Never a Silent Moment

Ankie Spitzer Rekhess was agitated but trying to control it.

“Is it too much to ask?” she demanded, hands folded tightly on her lap, as though to loosen them would unleash more emotion than she was willing to share.

For 20 years she has been prowling through the hierarchy of the Olympic Games seeking what would seem a logical observance: a moment of silence for 11 murdered athletes.

But she hasn’t been getting that moment either at the international games or in the noisy memories that are never very far out of mind.


She asked for the observance once more for tonight in Atlanta during the pageantry of the opening ceremonies of the 100th Olympiad, and once more her request was denied.

We talked about it the other day in a large and otherwise empty meeting room of her Westside apartment complex.

“I don’t want to condemn anyone,” she was saying. “I simply want recognition for 11 athletes who came home in coffins 24 years ago.”

Rekhess was referring to the Palestinian terrorist attack at the 1972 Munich games that killed 11 members of the Israeli team. Her husband, Andrei Spitzer, the national fencing coach, was one of them.


Since 1976, she has asked the International Olympic Committee to commemorate what happened back then. The committee has said no each time, that such an observance would be too political.

This year, Rekhess feels that it is more important than ever because the Palestinians will be taking part in the games for the first time and she and others have arranged for 14 now-grown children of the murdered athletes to be present tonight. One of them will be her daughter.


Rekhess was in Munich for the ’72 Olympic Games with her husband and their little girl, Anouk, then only five weeks old. Anouk became ill during the trip and was taken by her mother to Holland for treatment.


Andrei Spitzer telephoned them from Munich to see how his daughter was doing and to say he was looking for the quarters he would occupy during the games. It was midnight. Four hours later, the terrorists struck.

She never heard from him again.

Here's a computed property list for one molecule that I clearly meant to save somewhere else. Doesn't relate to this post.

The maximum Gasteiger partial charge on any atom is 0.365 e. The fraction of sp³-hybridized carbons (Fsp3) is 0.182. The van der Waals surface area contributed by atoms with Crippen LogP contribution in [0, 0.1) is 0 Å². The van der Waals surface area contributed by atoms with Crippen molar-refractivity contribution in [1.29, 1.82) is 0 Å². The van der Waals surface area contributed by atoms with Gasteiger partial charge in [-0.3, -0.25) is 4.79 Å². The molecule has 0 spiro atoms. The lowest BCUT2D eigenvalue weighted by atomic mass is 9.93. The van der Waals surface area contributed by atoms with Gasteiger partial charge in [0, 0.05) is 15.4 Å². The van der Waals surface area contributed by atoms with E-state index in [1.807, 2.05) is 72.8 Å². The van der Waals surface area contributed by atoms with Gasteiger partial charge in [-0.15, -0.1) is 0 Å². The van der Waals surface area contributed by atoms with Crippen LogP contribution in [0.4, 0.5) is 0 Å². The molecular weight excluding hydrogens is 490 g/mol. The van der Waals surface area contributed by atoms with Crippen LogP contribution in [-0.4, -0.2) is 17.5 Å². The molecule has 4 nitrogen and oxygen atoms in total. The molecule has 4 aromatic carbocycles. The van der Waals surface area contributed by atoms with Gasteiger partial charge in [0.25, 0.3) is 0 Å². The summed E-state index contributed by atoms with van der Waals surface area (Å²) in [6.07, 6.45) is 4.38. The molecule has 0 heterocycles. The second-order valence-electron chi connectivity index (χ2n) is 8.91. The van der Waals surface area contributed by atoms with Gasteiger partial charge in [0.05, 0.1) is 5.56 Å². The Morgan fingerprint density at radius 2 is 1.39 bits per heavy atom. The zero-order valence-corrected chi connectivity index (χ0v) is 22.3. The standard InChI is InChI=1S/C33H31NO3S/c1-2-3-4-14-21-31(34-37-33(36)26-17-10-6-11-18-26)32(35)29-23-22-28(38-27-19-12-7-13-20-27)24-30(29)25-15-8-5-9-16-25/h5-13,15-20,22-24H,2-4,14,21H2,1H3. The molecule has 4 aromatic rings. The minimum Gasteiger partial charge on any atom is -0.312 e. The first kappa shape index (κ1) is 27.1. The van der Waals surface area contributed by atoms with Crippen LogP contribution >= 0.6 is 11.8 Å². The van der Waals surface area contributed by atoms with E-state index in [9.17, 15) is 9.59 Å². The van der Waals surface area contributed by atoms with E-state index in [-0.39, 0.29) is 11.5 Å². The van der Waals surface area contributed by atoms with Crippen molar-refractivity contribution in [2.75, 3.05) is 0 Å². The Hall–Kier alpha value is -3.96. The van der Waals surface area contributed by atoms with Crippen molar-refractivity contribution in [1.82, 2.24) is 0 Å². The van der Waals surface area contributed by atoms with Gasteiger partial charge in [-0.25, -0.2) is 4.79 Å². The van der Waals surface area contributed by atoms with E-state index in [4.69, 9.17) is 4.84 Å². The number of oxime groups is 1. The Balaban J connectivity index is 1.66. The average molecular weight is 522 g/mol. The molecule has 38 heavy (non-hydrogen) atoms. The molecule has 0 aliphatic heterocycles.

“Later,” she said, controlling her anger, “I went to the room where they had tortured and mutilated the hostages. I saw pictures of what they had done to them and vowed no one would ever forget. That’s why I want the moment of silence . . . to remember them all.”

A correspondent for Dutch and Belgium television, Rekhess still lives in Israel. In 1980 she married Elie Rekhess, a professor of Mideastern History at Tel Aviv University who is spending two months at the Rand Corp. in Santa Monica as a visiting professor.


In Atlanta, Ankie Rekhess and others have gone a step further in their pursuit of commemoration by arranging for the children of the murdered athletes to be at the games as visible reminders of the massacre that took the lives of their fathers.

But as far as Rekhess and others know, they will sit unrecognized in the bleachers, forced to observe a silence of their own.


A spokesman for the Atlanta games wouldn’t discuss the opening ceremonies in specific terms except to say, “We’re going to celebrate everybody and everything and not single out anyone.”


Rekhess says she was told by Juan Antonio Samaranch, president of the International Olympics Committee, that if an observation were held to memorialize Munich, the Arab delegations would walk out.

But Rekhess says she will never stop trying, no matter where the games are held and under whatever circumstances.

“It is not a question of obsession,” she said that day in the large meeting room. Her voice carried a resonant quality into the emptiness. “I do not wake up every morning and go to sleep every night thinking about the massacre. It is simply a matter of honoring their memory.”

She would even be satisfied if mention were made in an indirect manner, honoring all athletes of past Olympics, without specific reference to Munich.


“We have raised our children without hate in their hearts toward the Arabs,” she said. “Friday night, 14 of them will rise up to welcome the Palestinians to the games. Why can’t the Olympics recognize our loss?”

Notwithstanding protocol, the widows and children of Munich deserve at least that much to ease their emotional pain. Healing ought to be an essential element in an arena meant to celebrate the human condition. Without it, the blood spilled 24 years ago will never stop flowing.

Al Martinez can be reached through the Internet at